If you have been accused of fraud, you could be facing some serious legal consequences. Having an experienced criminal defense attorney on your side can make a notable difference in the outcome of your case.
What Constitutes Fraud?
Using false information of any kind in order to achieve financial gain is fraud. That includes using a false identity, submitting false information on applications, false marketing, or other misrepresentations. Fraud occurs over the phone, online, face-to-face, and could involve individuals, insurance companies, or businesses. Examples include:
- Pyramid and Ponzi schemes;
- Tax evasion;
- Bankruptcy fraud;
- Credit card fraud;
- Medicaid fraud;
- Mail fraud;
- Wire fraud;
- Insurance fraud;
- Identity theft;
- Telemarketing fraud;
- Insider trading;
- Workers’ compensation fraud.
Penalties for Fraud in Florida
Depending on the type of fraud, a defendant may face numerous consequences if convicted, including:
- Restitution payments to the victim;
- Attorney’s fees and other associated costs of the victim;
- Civil actions brought by the victim;
- Imprisonment for as much as 30 years.
Possible Defenses for Fraud Charges
There are a number of tacks an experienced attorney may take in defending against charges of fraud. A prosecutor will have the burden of proof in establishing that fraud has truly been committed. Coming up with sufficient evidence to support such a claim may not be easy. Additionally, the reliability of the evidence provided may be called into question.
Furthermore, intent is at the essence of fraud. A prosecutor will have to prove that any actions by the defendant were not accidental. Similarly, statements that are misleading are not necessarily fraudulent. If the statements are just opinions, or if they are commitments to do something at a later time, they do not necessarily constitute fraud.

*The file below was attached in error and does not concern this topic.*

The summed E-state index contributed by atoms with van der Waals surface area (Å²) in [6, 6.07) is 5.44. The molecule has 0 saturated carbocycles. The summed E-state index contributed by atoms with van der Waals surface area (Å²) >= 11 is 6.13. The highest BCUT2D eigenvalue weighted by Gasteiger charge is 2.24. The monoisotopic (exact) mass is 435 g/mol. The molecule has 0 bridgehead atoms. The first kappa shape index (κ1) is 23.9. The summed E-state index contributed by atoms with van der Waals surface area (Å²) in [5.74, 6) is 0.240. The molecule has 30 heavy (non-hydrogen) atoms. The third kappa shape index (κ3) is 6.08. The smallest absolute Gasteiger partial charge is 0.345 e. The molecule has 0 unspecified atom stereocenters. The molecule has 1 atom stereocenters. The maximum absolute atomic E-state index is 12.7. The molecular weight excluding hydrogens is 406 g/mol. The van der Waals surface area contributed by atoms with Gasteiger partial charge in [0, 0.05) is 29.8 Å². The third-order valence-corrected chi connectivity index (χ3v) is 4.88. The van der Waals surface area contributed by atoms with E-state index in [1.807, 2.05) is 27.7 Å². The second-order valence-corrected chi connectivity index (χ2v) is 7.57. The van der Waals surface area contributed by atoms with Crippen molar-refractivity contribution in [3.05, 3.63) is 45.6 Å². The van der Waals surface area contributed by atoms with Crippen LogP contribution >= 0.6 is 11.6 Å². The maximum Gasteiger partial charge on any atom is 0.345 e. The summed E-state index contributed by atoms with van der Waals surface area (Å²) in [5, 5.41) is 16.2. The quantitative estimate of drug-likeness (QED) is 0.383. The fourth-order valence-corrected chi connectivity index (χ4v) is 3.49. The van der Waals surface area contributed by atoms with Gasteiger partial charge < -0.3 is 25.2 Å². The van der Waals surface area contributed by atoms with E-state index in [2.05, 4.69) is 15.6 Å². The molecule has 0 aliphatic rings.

Finally, if it can be demonstrated that the defendant was induced to commit the chicanery by a government entity, and would otherwise not have been involved in criminal activity, an entrapment defense may be appropriate. Such a defense relies on two key components:
- A lack of predisposition to commit a crime on the part of the defendant;
- Government enticement to participate in criminal activity.
Of those factors, the former is by far the most important. A defense attorney will be required to prove that the defendant was an unsuspecting and gullible pawn, as opposed to someone with a criminal mindset who happened to come upon an opportunity to commit a crime.
You Deserve an Advocate
At Aiken, O’Halloran and Foley, we believe every defendant deserves a quality defense. Our goal is to keep your record unsoiled, keep you out of jail, and minimize any financial consequences related to your charges. The best way to do that is to get your charges reduced, or, in the best-case scenario, dismissed all together. For a strong, personalized defense, contact our legal team in Cape Coral, Fort Myers, Punta Gorda or Sarasota today. The initial consultation is free.